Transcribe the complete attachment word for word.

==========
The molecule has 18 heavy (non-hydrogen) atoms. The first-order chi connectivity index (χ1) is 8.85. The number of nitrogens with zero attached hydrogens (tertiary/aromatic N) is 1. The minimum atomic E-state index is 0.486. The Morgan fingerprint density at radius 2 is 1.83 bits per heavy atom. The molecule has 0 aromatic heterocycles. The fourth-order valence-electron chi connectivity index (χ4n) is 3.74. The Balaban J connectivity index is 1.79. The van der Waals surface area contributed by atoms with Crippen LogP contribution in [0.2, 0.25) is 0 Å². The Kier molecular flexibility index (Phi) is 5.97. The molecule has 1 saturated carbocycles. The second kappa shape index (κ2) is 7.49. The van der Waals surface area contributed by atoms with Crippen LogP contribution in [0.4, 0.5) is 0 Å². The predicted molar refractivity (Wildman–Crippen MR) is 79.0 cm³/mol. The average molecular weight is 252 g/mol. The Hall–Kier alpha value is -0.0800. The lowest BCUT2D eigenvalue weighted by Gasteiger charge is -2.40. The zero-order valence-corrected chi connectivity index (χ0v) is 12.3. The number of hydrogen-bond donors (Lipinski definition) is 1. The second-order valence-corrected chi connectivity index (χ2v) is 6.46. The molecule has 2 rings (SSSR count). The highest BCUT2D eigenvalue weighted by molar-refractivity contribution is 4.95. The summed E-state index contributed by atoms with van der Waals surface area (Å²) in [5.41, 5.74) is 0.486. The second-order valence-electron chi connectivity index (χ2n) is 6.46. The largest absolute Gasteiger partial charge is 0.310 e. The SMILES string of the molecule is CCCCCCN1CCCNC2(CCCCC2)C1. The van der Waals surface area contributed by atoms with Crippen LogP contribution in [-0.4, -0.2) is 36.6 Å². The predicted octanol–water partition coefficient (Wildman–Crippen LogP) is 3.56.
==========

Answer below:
The molecule has 18 heavy (non-hydrogen) atoms. The first-order chi connectivity index (χ1) is 8.85. The number of nitrogens with zero attached hydrogens (tertiary/aromatic N) is 1. The minimum atomic E-state index is 0.486. The Morgan fingerprint density at radius 2 is 1.83 bits per heavy atom. The molecule has 0 aromatic heterocycles. The fourth-order valence-electron chi connectivity index (χ4n) is 3.74. The Balaban J connectivity index is 1.79. The van der Waals surface area contributed by atoms with Crippen LogP contribution in [0.2, 0.25) is 0 Å². The Kier molecular flexibility index (Phi) is 5.97. The molecule has 1 saturated carbocycles. The second kappa shape index (κ2) is 7.49. The van der Waals surface area contributed by atoms with Crippen LogP contribution in [0.4, 0.5) is 0 Å². The predicted molar refractivity (Wildman–Crippen MR) is 79.0 cm³/mol. The average molecular weight is 252 g/mol. The Hall–Kier alpha value is -0.0800. The lowest BCUT2D eigenvalue weighted by Gasteiger charge is -2.40. The zero-order valence-corrected chi connectivity index (χ0v) is 12.3. The number of hydrogen-bond donors (Lipinski definition) is 1. The second-order valence-corrected chi connectivity index (χ2v) is 6.46. The molecule has 2 rings (SSSR count). The highest BCUT2D eigenvalue weighted by molar-refractivity contribution is 4.95. The summed E-state index contributed by atoms with van der Waals surface area (Å²) in [5.41, 5.74) is 0.486. The second-order valence-electron chi connectivity index (χ2n) is 6.46. The largest absolute Gasteiger partial charge is 0.310 e. The SMILES string of the molecule is CCCCCCN1CCCNC2(CCCCC2)C1. The van der Waals surface area contributed by atoms with Crippen LogP contribution in [-0.4, -0.2) is 36.6 Å². The predicted octanol–water partition coefficient (Wildman–Crippen LogP) is 3.56.